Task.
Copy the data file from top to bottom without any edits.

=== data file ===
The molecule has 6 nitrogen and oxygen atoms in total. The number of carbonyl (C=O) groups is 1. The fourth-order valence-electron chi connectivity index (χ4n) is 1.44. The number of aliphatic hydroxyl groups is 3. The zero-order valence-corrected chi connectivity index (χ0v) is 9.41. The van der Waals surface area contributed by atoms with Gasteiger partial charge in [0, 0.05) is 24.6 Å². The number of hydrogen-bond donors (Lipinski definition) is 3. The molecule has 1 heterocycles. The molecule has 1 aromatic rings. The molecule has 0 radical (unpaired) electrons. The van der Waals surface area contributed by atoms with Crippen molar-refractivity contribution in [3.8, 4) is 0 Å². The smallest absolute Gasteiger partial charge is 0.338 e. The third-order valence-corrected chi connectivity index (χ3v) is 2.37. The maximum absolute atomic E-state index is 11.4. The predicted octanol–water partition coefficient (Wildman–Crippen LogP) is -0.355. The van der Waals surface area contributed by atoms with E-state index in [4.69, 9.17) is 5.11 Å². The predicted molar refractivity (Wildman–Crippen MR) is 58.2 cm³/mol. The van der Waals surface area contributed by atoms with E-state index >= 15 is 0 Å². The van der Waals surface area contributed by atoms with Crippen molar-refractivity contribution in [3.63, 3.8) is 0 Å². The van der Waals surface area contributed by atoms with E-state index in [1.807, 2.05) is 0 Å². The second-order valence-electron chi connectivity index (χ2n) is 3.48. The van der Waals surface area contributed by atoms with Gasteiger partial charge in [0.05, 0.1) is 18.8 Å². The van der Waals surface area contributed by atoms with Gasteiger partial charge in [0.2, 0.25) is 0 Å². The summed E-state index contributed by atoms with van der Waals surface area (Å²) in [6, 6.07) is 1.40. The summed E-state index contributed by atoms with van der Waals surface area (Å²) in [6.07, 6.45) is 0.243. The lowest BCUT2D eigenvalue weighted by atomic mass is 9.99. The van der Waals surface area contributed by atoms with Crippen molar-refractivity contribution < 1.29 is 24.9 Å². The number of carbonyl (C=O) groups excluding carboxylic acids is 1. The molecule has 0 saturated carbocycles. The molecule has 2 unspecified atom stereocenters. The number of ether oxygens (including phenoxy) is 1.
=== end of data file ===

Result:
The molecule has 6 nitrogen and oxygen atoms in total. The number of carbonyl (C=O) groups is 1. The fourth-order valence-electron chi connectivity index (χ4n) is 1.44. The number of aliphatic hydroxyl groups is 3. The zero-order valence-corrected chi connectivity index (χ0v) is 9.41. The van der Waals surface area contributed by atoms with Gasteiger partial charge in [0, 0.05) is 24.6 Å². The number of hydrogen-bond donors (Lipinski definition) is 3. The molecule has 1 heterocycles. The molecule has 1 aromatic rings. The molecule has 0 radical (unpaired) electrons. The van der Waals surface area contributed by atoms with Crippen molar-refractivity contribution in [3.8, 4) is 0 Å². The smallest absolute Gasteiger partial charge is 0.338 e. The third-order valence-corrected chi connectivity index (χ3v) is 2.37. The maximum absolute atomic E-state index is 11.4. The predicted octanol–water partition coefficient (Wildman–Crippen LogP) is -0.355. The van der Waals surface area contributed by atoms with E-state index in [4.69, 9.17) is 5.11 Å². The predicted molar refractivity (Wildman–Crippen MR) is 58.2 cm³/mol. The van der Waals surface area contributed by atoms with E-state index >= 15 is 0 Å². The van der Waals surface area contributed by atoms with Crippen molar-refractivity contribution in [3.63, 3.8) is 0 Å². The van der Waals surface area contributed by atoms with E-state index in [1.807, 2.05) is 0 Å². The second-order valence-electron chi connectivity index (χ2n) is 3.48. The van der Waals surface area contributed by atoms with Gasteiger partial charge in [0.05, 0.1) is 18.8 Å². The van der Waals surface area contributed by atoms with Gasteiger partial charge in [0.2, 0.25) is 0 Å². The summed E-state index contributed by atoms with van der Waals surface area (Å²) in [6, 6.07) is 1.40. The summed E-state index contributed by atoms with van der Waals surface area (Å²) in [6.07, 6.45) is 0.243. The lowest BCUT2D eigenvalue weighted by atomic mass is 9.99. The van der Waals surface area contributed by atoms with Crippen molar-refractivity contribution < 1.29 is 24.9 Å². The number of carbonyl (C=O) groups excluding carboxylic acids is 1. The molecule has 0 saturated carbocycles. The molecule has 2 unspecified atom stereocenters. The number of ether oxygens (including phenoxy) is 1.